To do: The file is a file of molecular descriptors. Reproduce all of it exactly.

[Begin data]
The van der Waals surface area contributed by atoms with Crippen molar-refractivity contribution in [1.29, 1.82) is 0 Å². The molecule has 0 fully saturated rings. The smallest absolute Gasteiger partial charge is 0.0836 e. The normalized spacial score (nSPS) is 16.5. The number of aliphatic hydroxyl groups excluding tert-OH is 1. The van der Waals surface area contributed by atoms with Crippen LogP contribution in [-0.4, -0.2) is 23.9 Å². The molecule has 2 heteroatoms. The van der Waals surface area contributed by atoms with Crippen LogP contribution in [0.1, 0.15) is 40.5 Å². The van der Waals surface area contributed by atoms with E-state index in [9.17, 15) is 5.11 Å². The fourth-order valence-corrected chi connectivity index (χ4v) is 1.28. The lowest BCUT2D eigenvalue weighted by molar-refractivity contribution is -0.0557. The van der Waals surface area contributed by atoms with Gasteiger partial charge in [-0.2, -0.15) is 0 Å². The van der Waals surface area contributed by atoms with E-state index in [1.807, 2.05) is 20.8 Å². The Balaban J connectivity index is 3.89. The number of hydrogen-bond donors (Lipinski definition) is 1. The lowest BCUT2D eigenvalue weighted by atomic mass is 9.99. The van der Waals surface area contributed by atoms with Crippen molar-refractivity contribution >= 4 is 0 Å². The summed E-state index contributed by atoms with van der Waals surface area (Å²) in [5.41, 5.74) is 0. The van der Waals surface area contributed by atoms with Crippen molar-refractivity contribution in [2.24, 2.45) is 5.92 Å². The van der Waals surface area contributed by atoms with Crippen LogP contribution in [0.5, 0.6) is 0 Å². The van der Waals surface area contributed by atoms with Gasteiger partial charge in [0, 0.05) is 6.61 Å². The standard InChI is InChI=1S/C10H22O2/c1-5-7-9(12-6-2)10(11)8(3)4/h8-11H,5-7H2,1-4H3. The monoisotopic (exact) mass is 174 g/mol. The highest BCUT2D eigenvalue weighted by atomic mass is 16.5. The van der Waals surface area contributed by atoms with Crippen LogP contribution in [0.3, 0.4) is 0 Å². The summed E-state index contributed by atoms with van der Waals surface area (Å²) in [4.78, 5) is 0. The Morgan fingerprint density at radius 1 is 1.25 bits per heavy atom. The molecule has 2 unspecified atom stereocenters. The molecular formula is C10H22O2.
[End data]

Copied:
The van der Waals surface area contributed by atoms with Crippen molar-refractivity contribution in [1.29, 1.82) is 0 Å². The molecule has 0 fully saturated rings. The smallest absolute Gasteiger partial charge is 0.0836 e. The normalized spacial score (nSPS) is 16.5. The number of aliphatic hydroxyl groups excluding tert-OH is 1. The van der Waals surface area contributed by atoms with Crippen LogP contribution in [-0.4, -0.2) is 23.9 Å². The molecule has 2 heteroatoms. The van der Waals surface area contributed by atoms with Crippen LogP contribution in [0.1, 0.15) is 40.5 Å². The van der Waals surface area contributed by atoms with E-state index in [9.17, 15) is 5.11 Å². The fourth-order valence-corrected chi connectivity index (χ4v) is 1.28. The lowest BCUT2D eigenvalue weighted by molar-refractivity contribution is -0.0557. The van der Waals surface area contributed by atoms with Gasteiger partial charge in [-0.2, -0.15) is 0 Å². The van der Waals surface area contributed by atoms with E-state index in [1.807, 2.05) is 20.8 Å². The Balaban J connectivity index is 3.89. The number of hydrogen-bond donors (Lipinski definition) is 1. The lowest BCUT2D eigenvalue weighted by atomic mass is 9.99. The van der Waals surface area contributed by atoms with Crippen molar-refractivity contribution >= 4 is 0 Å². The summed E-state index contributed by atoms with van der Waals surface area (Å²) in [5.41, 5.74) is 0. The van der Waals surface area contributed by atoms with Crippen molar-refractivity contribution in [2.24, 2.45) is 5.92 Å². The van der Waals surface area contributed by atoms with Crippen LogP contribution in [0.5, 0.6) is 0 Å². The van der Waals surface area contributed by atoms with Gasteiger partial charge in [0, 0.05) is 6.61 Å². The standard InChI is InChI=1S/C10H22O2/c1-5-7-9(12-6-2)10(11)8(3)4/h8-11H,5-7H2,1-4H3. The monoisotopic (exact) mass is 174 g/mol. The highest BCUT2D eigenvalue weighted by atomic mass is 16.5. The van der Waals surface area contributed by atoms with Crippen LogP contribution in [0.3, 0.4) is 0 Å². The summed E-state index contributed by atoms with van der Waals surface area (Å²) in [4.78, 5) is 0. The Morgan fingerprint density at radius 1 is 1.25 bits per heavy atom. The molecule has 2 unspecified atom stereocenters. The molecular formula is C10H22O2.